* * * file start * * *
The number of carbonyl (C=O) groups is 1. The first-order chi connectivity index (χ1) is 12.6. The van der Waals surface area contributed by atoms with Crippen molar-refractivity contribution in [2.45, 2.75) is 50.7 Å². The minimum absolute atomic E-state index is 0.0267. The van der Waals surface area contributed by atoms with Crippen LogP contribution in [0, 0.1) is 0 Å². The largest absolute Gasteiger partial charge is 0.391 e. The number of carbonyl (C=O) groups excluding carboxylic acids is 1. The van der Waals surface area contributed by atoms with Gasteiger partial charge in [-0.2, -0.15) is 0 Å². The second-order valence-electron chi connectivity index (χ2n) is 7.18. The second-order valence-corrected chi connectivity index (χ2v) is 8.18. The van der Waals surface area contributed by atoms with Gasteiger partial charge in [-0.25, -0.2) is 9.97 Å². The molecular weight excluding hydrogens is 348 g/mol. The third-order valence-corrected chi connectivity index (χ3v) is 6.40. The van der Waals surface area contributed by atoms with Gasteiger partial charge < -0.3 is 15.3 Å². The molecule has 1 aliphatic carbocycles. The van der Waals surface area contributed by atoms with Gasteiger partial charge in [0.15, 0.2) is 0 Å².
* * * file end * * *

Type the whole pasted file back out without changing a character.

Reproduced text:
The number of carbonyl (C=O) groups is 1. The first-order chi connectivity index (χ1) is 12.6. The van der Waals surface area contributed by atoms with Crippen molar-refractivity contribution in [2.45, 2.75) is 50.7 Å². The minimum absolute atomic E-state index is 0.0267. The van der Waals surface area contributed by atoms with Crippen LogP contribution in [0, 0.1) is 0 Å². The largest absolute Gasteiger partial charge is 0.391 e. The number of carbonyl (C=O) groups excluding carboxylic acids is 1. The van der Waals surface area contributed by atoms with Gasteiger partial charge in [-0.2, -0.15) is 0 Å². The second-order valence-electron chi connectivity index (χ2n) is 7.18. The second-order valence-corrected chi connectivity index (χ2v) is 8.18. The van der Waals surface area contributed by atoms with Gasteiger partial charge in [-0.25, -0.2) is 9.97 Å². The molecular weight excluding hydrogens is 348 g/mol. The third-order valence-corrected chi connectivity index (χ3v) is 6.40. The van der Waals surface area contributed by atoms with Gasteiger partial charge < -0.3 is 15.3 Å². The molecule has 1 aliphatic carbocycles. The van der Waals surface area contributed by atoms with Gasteiger partial charge in [0.15, 0.2) is 0 Å².